All Saints Maldon from Saturday 16th – Friday 22nd April, 10.00am – 4.00pm, and featuring Stations of the Cross by Rosalind Hore combined with pottery by Harvey Bradley. Harvey's pottery has been designed to complement Rosalind's Stations through its use of colour.
Rosalind Hore is a sculptor and painter of Christian subjects – Christ figures, nativity sets, Ecce Homo, Stations of the Cross etc. She works in clay, plaster, concrete (figures can also be bronze cast at the foundry). Her paintings are mostly in acrylic of the events in the life of Christ. Her work can currently be seen St Edmund's Tyseley, St Laurence Upminster, and St Mary's Goring-by-Sea. Rosalind seeks to express exaggerated emotion in her work through the use of elongated stylized figures, strong colour and sweeping folds, which exaggerate both movement and emotion. All these characteristics of her work are apparent in the Stations of the Cross which are to be exhibited at All Saints Maldon during Holy Week 2011. The Stations of the Cross have been a big influence on her and her work. Each of the Stations in this series feature three rose buds as a sign of the Trinity.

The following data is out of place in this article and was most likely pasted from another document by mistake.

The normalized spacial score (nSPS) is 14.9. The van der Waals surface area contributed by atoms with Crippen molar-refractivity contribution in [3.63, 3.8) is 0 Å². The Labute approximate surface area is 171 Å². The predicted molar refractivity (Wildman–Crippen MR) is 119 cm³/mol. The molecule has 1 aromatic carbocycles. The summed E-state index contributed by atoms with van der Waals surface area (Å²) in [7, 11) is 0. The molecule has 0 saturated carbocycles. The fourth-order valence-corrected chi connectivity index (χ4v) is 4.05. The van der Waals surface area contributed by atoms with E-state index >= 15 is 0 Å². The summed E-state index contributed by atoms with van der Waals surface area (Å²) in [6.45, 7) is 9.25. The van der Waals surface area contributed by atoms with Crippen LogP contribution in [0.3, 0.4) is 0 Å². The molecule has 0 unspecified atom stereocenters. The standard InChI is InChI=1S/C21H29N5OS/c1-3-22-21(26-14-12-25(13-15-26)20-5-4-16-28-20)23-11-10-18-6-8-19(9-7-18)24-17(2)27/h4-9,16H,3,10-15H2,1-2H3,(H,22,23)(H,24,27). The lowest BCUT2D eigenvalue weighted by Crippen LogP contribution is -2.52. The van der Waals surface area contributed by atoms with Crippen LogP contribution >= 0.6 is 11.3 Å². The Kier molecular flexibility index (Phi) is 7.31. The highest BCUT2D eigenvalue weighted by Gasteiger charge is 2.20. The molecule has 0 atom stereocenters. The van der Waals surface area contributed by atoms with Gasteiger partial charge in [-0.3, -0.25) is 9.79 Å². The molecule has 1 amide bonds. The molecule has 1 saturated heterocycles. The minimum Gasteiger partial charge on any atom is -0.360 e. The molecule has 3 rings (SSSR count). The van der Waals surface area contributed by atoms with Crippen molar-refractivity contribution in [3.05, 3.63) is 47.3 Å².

Trained as a designer, Harvey Bradley is a long standing and selected member of Anglian Potters – a prestigious association that exhibits members work in such venues as Ely Cathedral, All Saints (Jesus Lane) and Emmanuel College in Cambridge. As well as contributing to these, Harvey has shown work at Chichester Cathedral, Spring Harvest, New Wine and Greenbelt with the Christian arts group Veritasse. He says: "There is something exciting about taking dull, grey, ash from the burning of wood and using it on pottery, particularly porcelain, to form colourful glazed surfaces. To me this transformation process is meaningful. We use a jug for baptisms at our church on which the ash (symbol of repentance) after being fired to 1260 C has become a textural gold colour (an encouraging warm earthy gold). Colours like this can lift the spirit."